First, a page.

August 2, 2016 — A cutting-edge method of extracting big data from positron emission tomography (PET) images can provide additional information to quantify lung tumors caused by a genetic mutation. This information could help guide the most effective treatment, suggest findings of a study of nearly 350 patients being presented at the 58th Annual Meeting of the American Association of Physicists in Medicine (AAPM), July 31-Aug. 4 in Washington, D.C.
Advances in genomics – the analysis of an organism’s genetic information – have shown that non-small cell lung cancer (NSCLC), the most common type of lung cancer, often is caused by mutations in specific genes. These mutations include epidermal growth factor receptor (EGFR) and Kristen rat sarcoma viral (KRAS). For example, 15 percent of patients have EGFR mutations and often benefit from tyrosine kinase inhibitor (TKI) therapies. Therefore, identification of these mutations is crucial for selecting the most effective treatment for these patients.
PET imaging often is used to assess tumor glucose metabolism and an essential tool for lung cancer management. Studies have shown that some of the biological and genetic variations within tumors potentially can be captured in PET images.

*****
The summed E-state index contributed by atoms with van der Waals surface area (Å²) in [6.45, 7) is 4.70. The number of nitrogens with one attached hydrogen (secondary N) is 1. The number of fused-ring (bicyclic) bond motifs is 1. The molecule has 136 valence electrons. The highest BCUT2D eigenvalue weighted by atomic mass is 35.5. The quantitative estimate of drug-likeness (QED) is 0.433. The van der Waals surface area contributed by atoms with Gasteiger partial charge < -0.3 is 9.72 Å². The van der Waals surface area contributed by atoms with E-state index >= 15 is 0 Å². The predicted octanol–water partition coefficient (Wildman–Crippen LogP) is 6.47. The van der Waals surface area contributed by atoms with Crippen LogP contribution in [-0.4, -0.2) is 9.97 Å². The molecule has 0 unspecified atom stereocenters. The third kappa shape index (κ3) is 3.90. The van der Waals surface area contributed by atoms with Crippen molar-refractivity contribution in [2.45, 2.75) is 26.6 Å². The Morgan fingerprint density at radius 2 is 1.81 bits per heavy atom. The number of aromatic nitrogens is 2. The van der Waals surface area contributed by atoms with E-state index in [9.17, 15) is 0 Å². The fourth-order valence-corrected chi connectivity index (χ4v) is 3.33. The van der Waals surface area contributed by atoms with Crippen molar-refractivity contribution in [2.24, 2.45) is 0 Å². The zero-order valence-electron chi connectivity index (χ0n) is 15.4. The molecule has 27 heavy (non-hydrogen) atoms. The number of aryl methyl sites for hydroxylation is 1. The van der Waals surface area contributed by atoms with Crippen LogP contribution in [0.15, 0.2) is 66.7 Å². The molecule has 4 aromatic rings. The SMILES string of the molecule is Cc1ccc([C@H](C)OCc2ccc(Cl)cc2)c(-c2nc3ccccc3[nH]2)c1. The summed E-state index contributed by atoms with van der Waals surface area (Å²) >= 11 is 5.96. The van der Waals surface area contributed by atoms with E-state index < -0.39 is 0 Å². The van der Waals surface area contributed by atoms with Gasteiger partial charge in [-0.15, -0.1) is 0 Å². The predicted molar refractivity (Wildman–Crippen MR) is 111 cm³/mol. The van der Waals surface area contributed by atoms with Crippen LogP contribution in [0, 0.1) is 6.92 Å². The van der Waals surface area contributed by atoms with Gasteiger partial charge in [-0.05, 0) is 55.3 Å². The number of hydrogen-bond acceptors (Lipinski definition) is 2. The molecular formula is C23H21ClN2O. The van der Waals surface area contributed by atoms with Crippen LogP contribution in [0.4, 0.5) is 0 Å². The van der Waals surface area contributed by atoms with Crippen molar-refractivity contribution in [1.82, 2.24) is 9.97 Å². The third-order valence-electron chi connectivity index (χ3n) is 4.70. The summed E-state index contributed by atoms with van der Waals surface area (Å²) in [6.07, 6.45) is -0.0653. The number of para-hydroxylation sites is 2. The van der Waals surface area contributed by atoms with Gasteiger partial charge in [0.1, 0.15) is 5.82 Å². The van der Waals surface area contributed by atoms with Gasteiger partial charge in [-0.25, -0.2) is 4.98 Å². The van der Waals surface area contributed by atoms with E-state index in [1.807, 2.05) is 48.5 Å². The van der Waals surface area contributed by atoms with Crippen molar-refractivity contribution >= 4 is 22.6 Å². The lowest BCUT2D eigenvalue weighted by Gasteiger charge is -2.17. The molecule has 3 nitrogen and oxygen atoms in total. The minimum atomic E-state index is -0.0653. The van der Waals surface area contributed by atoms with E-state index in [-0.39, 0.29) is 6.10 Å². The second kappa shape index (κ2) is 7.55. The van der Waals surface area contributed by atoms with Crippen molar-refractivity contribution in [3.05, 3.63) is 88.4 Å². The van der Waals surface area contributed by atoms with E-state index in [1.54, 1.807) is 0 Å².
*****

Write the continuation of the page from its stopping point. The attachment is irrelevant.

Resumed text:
Using big data radiomics — extracting comprehensive information from PET images — researchers evaluated the associations between radiomic features of tumors and EGFR and KRAS mutations in about 350 NSCLC lung cancer patients. The mutations were confirmed by molecular testing based on biopsies of tumor tissues, the standard of care for mutation identification. Researchers found that radiomic features describing different aspects of the tumor, such as its shape and textures, appear to be associated with EGFR mutations. Their results suggest that different metabolic imaging patterns (or imaging phenotypes) that are quantified by radiomic features may be caused by EGFR mutations.
“Our long-term goal would be to use PET or another imaging technique to develop non-invasive imaging biomarkers that complement molecular tests,” said Hugo Aerts, Ph.D., director of the Computational Imaging and Bioinformatics Laboratory at Dana Farber Cancer Institute, Brigham and Women’s Hospital and Harvard Medical School in Boston.
“Medical images are regularly acquired for every cancer patient that comes into our clinic for treatment, which is the case at many other cancer centers as well,” said Stephen Yip, Ph.D., an instructor at Harvard Medical School, Dana Farber Cancer Institute and Brigham and Women’s Hospital. “This early research suggests that standard-of-care PET imaging may help guide doctors in identifying patients with EGFR mutations, potentially providing valuable information for personalized lung cancer therapy.”
“More research needs to be done to further understand the complementary role of PET imaging to molecular testing,” Aerts said.
The researchers are now assessing combining PET-based radiomic features with features derived from other imaging tests, such as computed tomography (CT) or magnetic resonance imaging (MRI), to improve the accuracy of genetic mutation identification in lung and brain cancers.
For more information: www.aapm.org